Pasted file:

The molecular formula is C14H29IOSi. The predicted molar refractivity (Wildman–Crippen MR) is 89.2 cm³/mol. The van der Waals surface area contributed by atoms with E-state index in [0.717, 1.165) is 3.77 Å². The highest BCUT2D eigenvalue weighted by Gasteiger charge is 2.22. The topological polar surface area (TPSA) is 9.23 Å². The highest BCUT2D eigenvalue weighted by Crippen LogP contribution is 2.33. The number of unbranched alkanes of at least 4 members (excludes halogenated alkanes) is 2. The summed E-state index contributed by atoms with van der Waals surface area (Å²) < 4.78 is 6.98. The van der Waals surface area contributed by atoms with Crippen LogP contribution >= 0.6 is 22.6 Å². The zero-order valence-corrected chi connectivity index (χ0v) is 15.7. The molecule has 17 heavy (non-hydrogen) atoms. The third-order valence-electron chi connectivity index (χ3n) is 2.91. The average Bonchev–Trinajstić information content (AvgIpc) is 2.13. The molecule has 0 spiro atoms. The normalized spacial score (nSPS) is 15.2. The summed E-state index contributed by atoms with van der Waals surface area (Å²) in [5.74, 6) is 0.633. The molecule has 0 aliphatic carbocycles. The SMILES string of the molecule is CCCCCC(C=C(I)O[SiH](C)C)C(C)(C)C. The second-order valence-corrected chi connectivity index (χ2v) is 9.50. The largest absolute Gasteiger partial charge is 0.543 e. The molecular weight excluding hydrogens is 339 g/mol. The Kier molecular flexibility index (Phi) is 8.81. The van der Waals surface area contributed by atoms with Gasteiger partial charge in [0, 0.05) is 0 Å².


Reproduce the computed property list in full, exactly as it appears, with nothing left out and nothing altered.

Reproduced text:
The molecular formula is C14H29IOSi. The predicted molar refractivity (Wildman–Crippen MR) is 89.2 cm³/mol. The van der Waals surface area contributed by atoms with E-state index in [0.717, 1.165) is 3.77 Å². The highest BCUT2D eigenvalue weighted by Gasteiger charge is 2.22. The topological polar surface area (TPSA) is 9.23 Å². The highest BCUT2D eigenvalue weighted by Crippen LogP contribution is 2.33. The number of unbranched alkanes of at least 4 members (excludes halogenated alkanes) is 2. The summed E-state index contributed by atoms with van der Waals surface area (Å²) < 4.78 is 6.98. The van der Waals surface area contributed by atoms with Crippen LogP contribution >= 0.6 is 22.6 Å². The zero-order valence-corrected chi connectivity index (χ0v) is 15.7. The molecule has 17 heavy (non-hydrogen) atoms. The third-order valence-electron chi connectivity index (χ3n) is 2.91. The average Bonchev–Trinajstić information content (AvgIpc) is 2.13. The molecule has 0 spiro atoms. The normalized spacial score (nSPS) is 15.2. The summed E-state index contributed by atoms with van der Waals surface area (Å²) in [5.74, 6) is 0.633. The molecule has 0 aliphatic carbocycles. The SMILES string of the molecule is CCCCCC(C=C(I)O[SiH](C)C)C(C)(C)C. The second-order valence-corrected chi connectivity index (χ2v) is 9.50. The largest absolute Gasteiger partial charge is 0.543 e. The molecular weight excluding hydrogens is 339 g/mol. The Kier molecular flexibility index (Phi) is 8.81. The van der Waals surface area contributed by atoms with Gasteiger partial charge in [0, 0.05) is 0 Å².